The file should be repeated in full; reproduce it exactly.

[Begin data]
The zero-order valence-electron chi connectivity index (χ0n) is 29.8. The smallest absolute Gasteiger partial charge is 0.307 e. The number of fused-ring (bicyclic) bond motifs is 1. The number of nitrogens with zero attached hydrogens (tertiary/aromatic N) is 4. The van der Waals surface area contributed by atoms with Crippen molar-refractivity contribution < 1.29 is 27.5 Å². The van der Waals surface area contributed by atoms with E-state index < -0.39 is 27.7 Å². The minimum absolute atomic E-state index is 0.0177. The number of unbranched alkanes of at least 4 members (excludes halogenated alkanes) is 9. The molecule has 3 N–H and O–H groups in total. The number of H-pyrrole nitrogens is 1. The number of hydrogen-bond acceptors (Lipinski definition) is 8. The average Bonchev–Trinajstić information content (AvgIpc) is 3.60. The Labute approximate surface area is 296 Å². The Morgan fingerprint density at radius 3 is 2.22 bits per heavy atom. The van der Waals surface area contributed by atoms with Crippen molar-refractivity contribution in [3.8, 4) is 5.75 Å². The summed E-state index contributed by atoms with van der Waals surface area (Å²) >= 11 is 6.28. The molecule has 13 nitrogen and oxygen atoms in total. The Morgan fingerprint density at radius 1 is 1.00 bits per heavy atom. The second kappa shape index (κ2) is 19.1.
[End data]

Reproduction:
The zero-order valence-electron chi connectivity index (χ0n) is 29.8. The smallest absolute Gasteiger partial charge is 0.307 e. The number of fused-ring (bicyclic) bond motifs is 1. The number of nitrogens with zero attached hydrogens (tertiary/aromatic N) is 4. The van der Waals surface area contributed by atoms with Crippen molar-refractivity contribution < 1.29 is 27.5 Å². The van der Waals surface area contributed by atoms with E-state index < -0.39 is 27.7 Å². The minimum absolute atomic E-state index is 0.0177. The number of unbranched alkanes of at least 4 members (excludes halogenated alkanes) is 9. The molecule has 3 N–H and O–H groups in total. The number of H-pyrrole nitrogens is 1. The number of hydrogen-bond acceptors (Lipinski definition) is 8. The average Bonchev–Trinajstić information content (AvgIpc) is 3.60. The Labute approximate surface area is 296 Å². The Morgan fingerprint density at radius 3 is 2.22 bits per heavy atom. The van der Waals surface area contributed by atoms with Crippen molar-refractivity contribution in [3.8, 4) is 5.75 Å². The summed E-state index contributed by atoms with van der Waals surface area (Å²) >= 11 is 6.28. The molecule has 13 nitrogen and oxygen atoms in total. The Morgan fingerprint density at radius 1 is 1.00 bits per heavy atom. The second kappa shape index (κ2) is 19.1.